- Last Updated on Wednesday, 29 April 2009 15:47
- Published on Wednesday, 29 April 2009 15:47
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Kilbourn requests correspondence on financial topics for last 16 months
By Phyllis Cook
School Board member Payne Kilbourn made a FOIA request to the King George county administration last Thursday for a massive amount of documents.
His email request read:
“Please send me all correspondence from/to Mr. Howard, Mr. Grzeika and Mr. Sisson, from/to county officials, from/to county citizens, from/to others, from 1 Jan 2008 to the present.
Please send such information from 1 January 2009 to the present in a timely manner.
Please send me all correspondence from/to Mr. Brian David, Mr. Travis Quesenberry, Ms. Donita Harper for the same dates. Please send such information from 1 January 2009 to the present as soon as possible.”
He signed the request as a private citizen, not as an elected official, noting his address and phone number as 4504 Caledon Road, King George, VA 22485, 775-0245.
He added that he wanted the massive amount of documents sent electronically to his personal email address.
It’s not known why Kilbourn’s request only focuses on correspondence involving three of the five members of the Board of Supervisors, disregarding correspondence of Cedell Brooks, Jr., and James Mullen.
Kilbourn’s request for such a potentially massive amount of correspondence on all topics would have certainly elicited an initial response from the county to ask him for a $200 deposit just to start with, to begin to cover staff time for research, as allowed under FOIA.
But the next day, Friday, April 24, Kilbourn sent another email to county officials, this time considerably narrowing his initial request.
That second email to county officials said, “Please allow me to clarify my request: it is for correspondence related to official duties only, and also, only for subject matter associated with county taxes, revenues, debt and expenditures.” He added, “I should have included this clarification in the original request.”
Kilbourn has played a leading role in charging county officials with underfunding the School Board for the upcoming year and for the past couple of years when he has suggested that the Board of Supervisors should raise real estate taxes 25-30 percent to provide additional funding for the School Board.
We asked Kilbourn if he would provide a comment on his FOIA request to the county and he responded to The Journal, but said, “No comment.”
~ OTHER KILBOURN EMAIL Prior to emailing his FOIA request to the county, Kilbourn sent another email to his colleagues on the School Board and Superintendent Candace Brown.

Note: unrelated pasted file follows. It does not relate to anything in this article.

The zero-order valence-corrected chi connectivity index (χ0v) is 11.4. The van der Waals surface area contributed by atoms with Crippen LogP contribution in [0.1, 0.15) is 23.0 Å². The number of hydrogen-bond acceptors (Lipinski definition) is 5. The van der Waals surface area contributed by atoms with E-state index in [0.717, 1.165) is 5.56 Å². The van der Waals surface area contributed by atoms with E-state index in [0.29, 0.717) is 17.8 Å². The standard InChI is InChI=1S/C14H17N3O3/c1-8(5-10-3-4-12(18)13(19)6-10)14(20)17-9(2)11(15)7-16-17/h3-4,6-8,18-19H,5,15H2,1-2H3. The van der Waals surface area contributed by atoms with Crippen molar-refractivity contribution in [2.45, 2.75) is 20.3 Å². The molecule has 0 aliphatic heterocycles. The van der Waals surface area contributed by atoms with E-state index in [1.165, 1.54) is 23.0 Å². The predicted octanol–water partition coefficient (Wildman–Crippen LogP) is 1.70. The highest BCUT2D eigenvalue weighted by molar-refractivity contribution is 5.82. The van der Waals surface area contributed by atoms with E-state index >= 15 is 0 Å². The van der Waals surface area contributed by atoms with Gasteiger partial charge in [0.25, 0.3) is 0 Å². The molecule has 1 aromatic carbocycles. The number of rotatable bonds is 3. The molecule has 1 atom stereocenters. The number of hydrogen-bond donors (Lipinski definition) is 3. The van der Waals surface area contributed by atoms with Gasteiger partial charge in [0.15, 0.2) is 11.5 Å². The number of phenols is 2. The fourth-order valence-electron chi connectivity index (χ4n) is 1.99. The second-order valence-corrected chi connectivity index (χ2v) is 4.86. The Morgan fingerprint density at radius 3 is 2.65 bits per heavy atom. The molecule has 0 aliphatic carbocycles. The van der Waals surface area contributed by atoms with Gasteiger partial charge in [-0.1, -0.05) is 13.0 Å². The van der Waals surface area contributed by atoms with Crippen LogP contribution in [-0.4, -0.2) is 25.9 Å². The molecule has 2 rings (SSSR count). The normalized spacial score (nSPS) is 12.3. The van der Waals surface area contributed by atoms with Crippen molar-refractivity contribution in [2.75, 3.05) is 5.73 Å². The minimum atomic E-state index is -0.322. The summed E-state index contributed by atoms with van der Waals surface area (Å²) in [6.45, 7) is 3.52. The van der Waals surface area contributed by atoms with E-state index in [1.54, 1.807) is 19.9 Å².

That email outlined an attachment, saying, “A couple of you mentioned that it would be helpful to have some graphical depictions of various data that I cited in my paper on the school and county budgets.”
Kilbourn had supplied an op-ed piece published in The Journal last week, in addition to emailing a longer narrative on the topic of school funding in King George.
In this email, Kilbourn listed the subject matter of several bar charts, one pie chart and another slide with bulleted points. He told his recipients, “Please feel free to use these in printed form as you desire.” He added, “I have decided to copyright these slides.”
The information in the slides is public information available from the school division and the Virginia Department of Education.
Kilbourn also copied this reporter on his April 23 email.
In the body of the email, he stated, “For Ms. Cook: I am sending a copy of this email for your information. If you desire to forward or distribute the copyrighted attachment, please first seek my permission.”
We responded, saying that we would not use the slide attachment.
But we also told him, “But, I don’t think I need your permission to forward it along with your email, since under state law, your email and the attachment fit the definition of a public document under FOIA. In addition, your powerpoint itself may not actually be copyrightable, because it would likely not be deemed sufficiently original, since it constitutes facts already in the public domain. Also, Just about everything in most major publications is copyrighted. That doesn’t stop people from sharing that content without permission.”
County Attorney Matt Britton responded to Kilbourn’s request in a letter dated April 24:
“At this time the County must deny your request pursuant to Va. Code Section 2.2-3704(B). Your request does not identify the records with reasonable specificity. Your request is vast in time (covering almost eighteen months) and is unlimited in scope. In particular, while some of the documents that are encompassed in your vast request may be subject to Virginia’s Freedom of Information Act (“FOIA”), many are privileged. For instance, you request correspondence among “county officials,” which includes attorneys. In addition, while official correspondence is generally subject to FOIA, you request all documents to “citizens” and “others.” Certain personal correspondence is not subject to FOIA. By way of example, as currently stated, this request asks for letters to spouses and family members.”
Britton goes on to note that “A request within the statutory timeframe to review this extraordinary volume of records requires an extraordinary lengthy search, preventing the County from meeting its operational responsibilities.”